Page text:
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PUC Staff Favor's Utility Proposal To List Amount Of Shadow-Billed Default Service Cost On Shopping Customers' Bill, Prominently On First Page

OCC: Utility Data Shows Residential Customers Paying More By Shopping, Compared To Default Service

November 3, 2020

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Copyright 2010-20
Reporting by Paul Ring •

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Staff of the Public Utilities Commission of Ohio filed comments in support of the application of Ohio Power Company (the 'Company' or 'AEP Ohio') for approval of a modified bill format that would provide the shadow-billed total supply cost that a shopping customer would have paid, had the customer been on the Standard Service Offer, on the first page on a utility consolidated bill for residential customers

As exclusively first reported by, AEP Ohio's proposed language would state, "The supply portion of your bill using AEP Ohio's Standard Service Offer rate (also known as the Price-to-Compare) of $0.0xx per kWh would have been $xx.xx. Compare with your current supplier charges listed below on this bill for potential savings."

The information would appear near the top right of a customer's bill, under the heading "Notes from AEP Ohio". See a sample bill with the change here (page 4).

"Staff recommends approval of the Company's bill format change," Staff said in comments

Note that while Staff's justification for the change discussed below emphasizes the sharing of the Price to Compare (PTC) in a prominent location, the new bill language, as noted above, would go beyond listing a PTC and would also include shadow-billed default service costs. As noted above, Staff recommended approval of AEP Ohio's bill format change, which includes this shadow-billed default service cost.

Staff stated, "Staff supports adding a top-level message displaying the PTC rate to the first page of customer bills. Utility bills are generally designed so that most of the relevant information is on the first page. To this end, the first page of the bill contains the following information: the amount to due to pay, due date for the payment, date of bill, summary of current delivery charge and supplier charge, method of payment permitted, and usage history. The PTC rate information belongs on this first page as well."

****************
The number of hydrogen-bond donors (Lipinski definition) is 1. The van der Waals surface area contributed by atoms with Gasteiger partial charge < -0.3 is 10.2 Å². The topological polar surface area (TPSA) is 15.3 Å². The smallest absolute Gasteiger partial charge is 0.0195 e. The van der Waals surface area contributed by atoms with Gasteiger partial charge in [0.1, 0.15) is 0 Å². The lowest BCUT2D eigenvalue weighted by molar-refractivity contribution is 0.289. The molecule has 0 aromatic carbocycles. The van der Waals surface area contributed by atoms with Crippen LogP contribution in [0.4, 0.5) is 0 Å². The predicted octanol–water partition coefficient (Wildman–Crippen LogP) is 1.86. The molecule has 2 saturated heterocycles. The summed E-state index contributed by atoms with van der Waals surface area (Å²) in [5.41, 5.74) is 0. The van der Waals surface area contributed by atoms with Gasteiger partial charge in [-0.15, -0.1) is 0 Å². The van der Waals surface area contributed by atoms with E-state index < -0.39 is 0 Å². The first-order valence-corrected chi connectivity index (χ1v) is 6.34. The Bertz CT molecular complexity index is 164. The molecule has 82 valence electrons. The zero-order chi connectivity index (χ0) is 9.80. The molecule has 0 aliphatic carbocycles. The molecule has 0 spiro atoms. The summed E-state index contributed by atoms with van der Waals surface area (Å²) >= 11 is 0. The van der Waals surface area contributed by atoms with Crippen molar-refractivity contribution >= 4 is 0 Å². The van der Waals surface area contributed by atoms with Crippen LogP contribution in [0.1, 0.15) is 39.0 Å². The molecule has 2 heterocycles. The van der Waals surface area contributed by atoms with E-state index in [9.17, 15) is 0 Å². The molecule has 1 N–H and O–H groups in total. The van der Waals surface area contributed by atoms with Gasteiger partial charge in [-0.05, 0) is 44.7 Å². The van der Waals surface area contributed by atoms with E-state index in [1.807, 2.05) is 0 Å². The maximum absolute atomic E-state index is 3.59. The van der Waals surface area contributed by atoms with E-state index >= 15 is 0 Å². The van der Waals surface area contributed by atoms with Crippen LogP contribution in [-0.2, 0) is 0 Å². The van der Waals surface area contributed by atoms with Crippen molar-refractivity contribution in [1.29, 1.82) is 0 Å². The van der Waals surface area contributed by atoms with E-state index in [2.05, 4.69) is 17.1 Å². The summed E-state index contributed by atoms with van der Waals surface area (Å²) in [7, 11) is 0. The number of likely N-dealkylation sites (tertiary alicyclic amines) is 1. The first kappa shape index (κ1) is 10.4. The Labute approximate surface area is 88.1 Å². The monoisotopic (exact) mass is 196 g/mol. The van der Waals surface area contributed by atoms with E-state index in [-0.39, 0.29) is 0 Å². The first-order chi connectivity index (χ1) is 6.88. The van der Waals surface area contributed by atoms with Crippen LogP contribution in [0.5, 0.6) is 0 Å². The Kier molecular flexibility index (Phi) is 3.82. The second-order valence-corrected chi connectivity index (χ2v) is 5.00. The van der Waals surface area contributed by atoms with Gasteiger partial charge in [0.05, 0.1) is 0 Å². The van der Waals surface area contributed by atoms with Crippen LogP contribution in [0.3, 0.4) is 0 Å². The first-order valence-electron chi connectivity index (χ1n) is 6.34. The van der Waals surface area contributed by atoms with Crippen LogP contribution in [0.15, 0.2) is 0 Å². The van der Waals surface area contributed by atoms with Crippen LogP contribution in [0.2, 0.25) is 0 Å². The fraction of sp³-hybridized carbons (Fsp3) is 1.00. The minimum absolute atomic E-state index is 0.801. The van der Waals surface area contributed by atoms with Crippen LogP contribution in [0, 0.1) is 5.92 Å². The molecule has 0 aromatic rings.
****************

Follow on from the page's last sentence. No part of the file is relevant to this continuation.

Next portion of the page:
"The Company's attempt to further assist customers by bringing the PTC rate onto the first page of the bill is necessary. Customers call the Commission when there is an increase in their total customer bill. Staff has observed that many of those calls are due to an increase in the customer's generation charge (i.e. supplier charge). Regardless if the PTC rate is lower or higher than what the customer is paying, the message will inform customers about the different charges that make up the customer bills. An informed customer is less likely to call with questions and/or complaints about their bill because they will understand how the bill was calculated," Staff said

"Furthermore, the success of the competitive market in Ohio depends on informed and educated customers making informed choices. The success is equally dependent on maintaining the integrity of and consumer confidence in the market," Staff said

"In Ohio, there are two primary educational tools to assist electric customers in deciding whether to choose a CRES provider. The first educational tool is the Commission's Energy Choice Ohio website (see The Energy Choice Ohio website is a searchable listing of current CRES offers, categorized by EDU territory. The website provides customers with the essential information for a customer to shop for CRES offers as well as nontraditional terms such as green energy. The second educational tool is the PTC. The PTC is the rate the customer would have paid for generation service if the customer were serviced under the Standard Service Offer rate. An EDU's SSO rate is open to all customers. But without knowing the PTC, reviewing offers on the Energy Choice Ohio website, or on the matrix makes choosing an offer difficult for the consumer. Thus, placing the PTC information in a prominent location on the customer's bill is a significant enhancement to the value of the PTC as an educational tool," Staff said